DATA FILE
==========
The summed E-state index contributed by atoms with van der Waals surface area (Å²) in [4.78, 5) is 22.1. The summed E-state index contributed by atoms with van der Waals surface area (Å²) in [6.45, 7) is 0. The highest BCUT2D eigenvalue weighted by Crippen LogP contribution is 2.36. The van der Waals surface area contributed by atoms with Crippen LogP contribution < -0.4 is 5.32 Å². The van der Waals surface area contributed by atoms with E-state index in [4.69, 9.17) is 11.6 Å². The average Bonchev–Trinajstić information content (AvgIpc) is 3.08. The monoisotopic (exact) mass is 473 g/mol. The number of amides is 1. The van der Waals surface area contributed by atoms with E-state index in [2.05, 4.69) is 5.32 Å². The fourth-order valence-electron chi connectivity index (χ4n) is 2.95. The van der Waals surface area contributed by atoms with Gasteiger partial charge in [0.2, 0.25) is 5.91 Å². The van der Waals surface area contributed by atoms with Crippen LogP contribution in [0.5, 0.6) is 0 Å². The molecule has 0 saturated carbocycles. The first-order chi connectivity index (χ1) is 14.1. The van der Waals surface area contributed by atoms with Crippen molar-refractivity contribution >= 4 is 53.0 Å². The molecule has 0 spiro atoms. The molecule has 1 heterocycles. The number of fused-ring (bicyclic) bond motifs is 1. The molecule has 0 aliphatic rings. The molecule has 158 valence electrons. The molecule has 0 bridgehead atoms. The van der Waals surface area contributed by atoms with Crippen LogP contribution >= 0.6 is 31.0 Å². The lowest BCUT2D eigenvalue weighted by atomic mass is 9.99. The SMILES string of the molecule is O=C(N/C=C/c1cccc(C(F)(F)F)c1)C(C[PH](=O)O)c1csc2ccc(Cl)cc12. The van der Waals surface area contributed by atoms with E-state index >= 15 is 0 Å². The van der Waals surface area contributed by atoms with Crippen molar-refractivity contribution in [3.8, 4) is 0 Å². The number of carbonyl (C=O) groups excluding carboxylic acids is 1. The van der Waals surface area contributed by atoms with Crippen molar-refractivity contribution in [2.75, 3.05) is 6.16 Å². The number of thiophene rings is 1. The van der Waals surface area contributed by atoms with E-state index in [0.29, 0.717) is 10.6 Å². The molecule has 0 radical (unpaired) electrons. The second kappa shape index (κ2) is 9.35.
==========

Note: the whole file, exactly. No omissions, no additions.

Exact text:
The summed E-state index contributed by atoms with van der Waals surface area (Å²) in [4.78, 5) is 22.1. The summed E-state index contributed by atoms with van der Waals surface area (Å²) in [6.45, 7) is 0. The highest BCUT2D eigenvalue weighted by Crippen LogP contribution is 2.36. The van der Waals surface area contributed by atoms with Crippen LogP contribution < -0.4 is 5.32 Å². The van der Waals surface area contributed by atoms with E-state index in [4.69, 9.17) is 11.6 Å². The average Bonchev–Trinajstić information content (AvgIpc) is 3.08. The monoisotopic (exact) mass is 473 g/mol. The number of amides is 1. The van der Waals surface area contributed by atoms with E-state index in [2.05, 4.69) is 5.32 Å². The fourth-order valence-electron chi connectivity index (χ4n) is 2.95. The van der Waals surface area contributed by atoms with Gasteiger partial charge in [0.2, 0.25) is 5.91 Å². The van der Waals surface area contributed by atoms with Crippen LogP contribution in [0.5, 0.6) is 0 Å². The molecule has 0 saturated carbocycles. The first-order chi connectivity index (χ1) is 14.1. The van der Waals surface area contributed by atoms with Crippen molar-refractivity contribution >= 4 is 53.0 Å². The molecule has 0 spiro atoms. The molecule has 1 heterocycles. The number of fused-ring (bicyclic) bond motifs is 1. The molecule has 0 aliphatic rings. The molecule has 158 valence electrons. The molecule has 0 bridgehead atoms. The van der Waals surface area contributed by atoms with Crippen LogP contribution >= 0.6 is 31.0 Å². The lowest BCUT2D eigenvalue weighted by atomic mass is 9.99. The SMILES string of the molecule is O=C(N/C=C/c1cccc(C(F)(F)F)c1)C(C[PH](=O)O)c1csc2ccc(Cl)cc12. The van der Waals surface area contributed by atoms with E-state index >= 15 is 0 Å². The van der Waals surface area contributed by atoms with Crippen molar-refractivity contribution in [3.8, 4) is 0 Å². The number of carbonyl (C=O) groups excluding carboxylic acids is 1. The van der Waals surface area contributed by atoms with Crippen molar-refractivity contribution in [2.75, 3.05) is 6.16 Å². The number of thiophene rings is 1. The van der Waals surface area contributed by atoms with E-state index in [0.29, 0.717) is 10.6 Å². The molecule has 0 radical (unpaired) electrons. The second kappa shape index (κ2) is 9.35.